Association of mast cells with fibrosis and fatty infiltration in the minor salivary glands of patients with Sjögren's syndrome

Clin Exp Rheumatol. Jan-Feb 1998;16(1):63-5.


Objective: To determine the distribution and density of mast cells in the minor salivary glands of patients with primary Sjögren's syndrome (pSS) and of normal controls.

Methods: Minor salivary gland biopsies were obtained from 19 patients with pSS, 9 with systemic lupus erythematosus, one each with rheumatoid arthritis, sarcoidosis, and Hodgkin's disease, and from 10 individuals who had subjective xerostomia with normal salivary gland biopsies. Biopsy specimens were evaluated for the degree of inflammation according to Tarpley's classification. Sections were analysed for staining with Toluidine blue and with the mast cell specific marker c-kit. The data obtained were correlated with the histological findings of fatty infiltration, fibrosis and lymphocytic infiltration.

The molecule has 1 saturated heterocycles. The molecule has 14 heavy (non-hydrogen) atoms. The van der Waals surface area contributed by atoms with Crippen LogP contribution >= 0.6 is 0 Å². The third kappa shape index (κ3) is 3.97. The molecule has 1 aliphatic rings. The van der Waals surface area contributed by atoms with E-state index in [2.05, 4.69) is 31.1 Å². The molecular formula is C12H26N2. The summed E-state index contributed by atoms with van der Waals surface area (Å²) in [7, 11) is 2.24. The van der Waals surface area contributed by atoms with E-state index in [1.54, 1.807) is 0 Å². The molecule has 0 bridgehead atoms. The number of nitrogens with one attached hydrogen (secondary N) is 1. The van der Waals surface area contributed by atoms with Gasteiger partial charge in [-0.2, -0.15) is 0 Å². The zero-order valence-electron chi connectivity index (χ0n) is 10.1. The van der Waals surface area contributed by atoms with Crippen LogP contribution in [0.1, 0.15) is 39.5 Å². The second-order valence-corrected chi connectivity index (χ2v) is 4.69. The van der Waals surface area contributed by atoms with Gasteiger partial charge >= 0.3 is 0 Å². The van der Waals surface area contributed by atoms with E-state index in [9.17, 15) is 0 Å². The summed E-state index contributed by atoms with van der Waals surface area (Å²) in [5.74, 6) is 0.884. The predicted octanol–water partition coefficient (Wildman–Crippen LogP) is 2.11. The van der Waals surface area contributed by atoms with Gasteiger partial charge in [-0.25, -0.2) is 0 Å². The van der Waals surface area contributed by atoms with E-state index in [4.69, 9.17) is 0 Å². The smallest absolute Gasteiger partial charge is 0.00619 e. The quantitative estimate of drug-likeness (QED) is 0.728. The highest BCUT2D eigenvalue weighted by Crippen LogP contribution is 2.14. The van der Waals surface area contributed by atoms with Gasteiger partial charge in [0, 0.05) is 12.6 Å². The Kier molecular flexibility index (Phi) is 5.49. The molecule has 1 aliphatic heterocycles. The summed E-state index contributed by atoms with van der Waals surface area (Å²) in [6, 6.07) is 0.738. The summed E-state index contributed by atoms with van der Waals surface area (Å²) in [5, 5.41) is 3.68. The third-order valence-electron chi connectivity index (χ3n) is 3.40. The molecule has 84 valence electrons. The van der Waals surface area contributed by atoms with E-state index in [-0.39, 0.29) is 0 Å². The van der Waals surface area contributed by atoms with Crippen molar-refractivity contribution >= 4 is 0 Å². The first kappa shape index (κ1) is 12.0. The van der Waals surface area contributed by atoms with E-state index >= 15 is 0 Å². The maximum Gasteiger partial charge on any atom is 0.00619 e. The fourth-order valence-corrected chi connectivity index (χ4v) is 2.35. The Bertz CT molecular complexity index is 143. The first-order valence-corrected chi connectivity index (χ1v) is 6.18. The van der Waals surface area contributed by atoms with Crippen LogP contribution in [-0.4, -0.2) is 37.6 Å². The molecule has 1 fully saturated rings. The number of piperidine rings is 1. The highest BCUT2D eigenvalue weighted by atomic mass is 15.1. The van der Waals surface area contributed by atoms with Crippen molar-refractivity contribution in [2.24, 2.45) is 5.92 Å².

Results: There was a significant correlation between the number of mast cells identified and the degrees of fibrosis and fatty infiltrates. There was no correlation between the intensity of lymphoid infiltration and the number of mast cells. c-kit staining showed a high correlation when compared to Toluidine blue staining.

Conclusion: Mast cells in the minor salivary glands of patients with pSS are strongly associated with fibrosis and cell acid infiltration. However, there is no correlation with parameters of disease activity such as lymphoid infiltration.

Publication types

  • Research Support, Non-U.S. Gov't

MeSH terms

  • Adipose Tissue / pathology*
  • Biopsy
  • Fibrosis
  • Humans
  • Mast Cells / pathology*
  • Salivary Glands, Minor / pathology*
  • Sjogren's Syndrome / pathology*